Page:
Torrents of water fill the Bear Creek bike path in Boulder, CO, as it passes underneath Moorhead Avenue on Thursday afternoon 9/12. (Bob Henson/UCAR)

11:30 p.m. update: The Boulder Office of Emergency Management now reports that 172 people are unaccounted for amidst the largest federal search and rescue operation in Colorado history. Up significantly from reports this afternoon, preliminary numbers will often change a good deal in both directions. A fourth death has been confirmed from flooding.

3:21 p.m: What has been described as “biblical” flooding in parts of Colorado, New Mexico and Kansas persists today. At least three people have been reported killed by the flooding, with more than a dozen feared missing at present.

Warnings to evacuate have included the idea of leaving on foot rather than by vehicle, as some towns are virtually cut off by destroyed roadways. The Colorado Department of Transportation has also urged people to stay off roads throughout Boulder, Larimer, Jefferson and Clear Creek counties due to the number of locations impacted.

In part of Colorado’s “ground zero,” Boulder has now picked up at least 14.62″ of rain since the onslaught began a few days ago.

Much of that incredible total came yesterday.

According to Matt Kelsch (University Corporation for Atmospheric Research), Boulder’s coop observer, the September 12 rainfall of 9.08″ nearly doubled the previous all time daily record of 4.80″ tallied back on July 31, 1919.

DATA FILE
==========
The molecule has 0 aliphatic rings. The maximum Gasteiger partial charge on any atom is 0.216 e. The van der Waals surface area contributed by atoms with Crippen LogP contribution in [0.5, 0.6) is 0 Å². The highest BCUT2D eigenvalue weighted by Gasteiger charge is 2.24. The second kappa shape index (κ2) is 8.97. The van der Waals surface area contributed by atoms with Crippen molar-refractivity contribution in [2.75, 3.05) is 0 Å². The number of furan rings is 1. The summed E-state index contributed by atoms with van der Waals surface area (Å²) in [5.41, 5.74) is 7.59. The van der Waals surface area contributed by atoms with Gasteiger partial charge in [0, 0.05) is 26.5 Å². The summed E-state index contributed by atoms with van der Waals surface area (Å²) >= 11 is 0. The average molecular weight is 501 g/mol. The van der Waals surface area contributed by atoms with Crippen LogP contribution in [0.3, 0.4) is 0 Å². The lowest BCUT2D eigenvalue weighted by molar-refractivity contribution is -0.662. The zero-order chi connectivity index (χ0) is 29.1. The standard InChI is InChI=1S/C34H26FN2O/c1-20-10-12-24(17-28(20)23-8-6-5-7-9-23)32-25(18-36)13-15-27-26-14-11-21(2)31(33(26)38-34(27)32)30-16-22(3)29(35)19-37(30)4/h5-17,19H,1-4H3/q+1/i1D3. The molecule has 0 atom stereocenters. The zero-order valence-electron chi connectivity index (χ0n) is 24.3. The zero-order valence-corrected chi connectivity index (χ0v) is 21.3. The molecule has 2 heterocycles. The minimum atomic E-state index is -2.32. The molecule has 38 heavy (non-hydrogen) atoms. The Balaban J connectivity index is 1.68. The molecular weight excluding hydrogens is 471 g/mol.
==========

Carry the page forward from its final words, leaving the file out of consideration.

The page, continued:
Related: Interactive map of 3-day Colorado rainfall totals (

Additionally, Kelsch notes that the previous monthly record of 9.59″ in May of 1995 has been destroyed by this event — almost in one day alone. Boulder is now also closing in on a yearly rainfall record of 29.93″ set back in 1995.

Though the death toll is thankfully lower than during the historic Big Thompson Flood of July 31, 1976, which killed 143 people, this event has surpassed it both in regional coverage and when looking at river stages in the area:

Bob Henson of UCAR shared what he’s witnessed in hard-hit Boulder. “In many ways this event reminded me of a Southeastern [U.S.] deluge: leaden skies, soupy air, and virtually nonstop precipitation,” he said in an e-mail today.

Regarding comparisons to past Colorado floods, Henson also wrote, “we’ve seen heavier one-hour rainfall rates along the Front Range during isolated summer thunderstorms, but the sheer duration and geographic scope of this event are truly astounding.”

While much of the attention has been on Colorado, major to historic flooding has also occurred along upslope areas in northwest Kansas and eastern New Mexico in particular.

Goodland, Kansas, for example, has seen over 6″ of rain in the past three days. About a once in 100 year occurrence, according to the National Weather Service office there.

Further south in New Mexico, major flooding has impacted the eastern half of the state. A flash flood emergency was still in effect this afternoon for places like Los Alamos, where landslides and significant flooding have been occurring.

Portions of New Mexico are expecting upwards of 10″ or more of rain by the time all is said and done.

Related: Flooding rains in the Front Range of Colorado (CIMSS Satellite Blog)

The good news, at least for some of the flooded areas in Colorado and Kansas especially, is that rainfall has shifted and let up a bit today. However, more rain is possible over coming days, and runoff will continue to flood portions of the region even if additional totals are more bearable.

84 hour rainfall prediction from the North American Mesoscale Model as of this morning. (

Videos from Colorado

Colorado Gov. John Hickenlooper issued an update on the flooding situation in communities beleaguered by days of rain.
Officials in Boulder, Colo., say they’ve told about 4,000 people living around the mouth of Boulder Canyon to evacuate.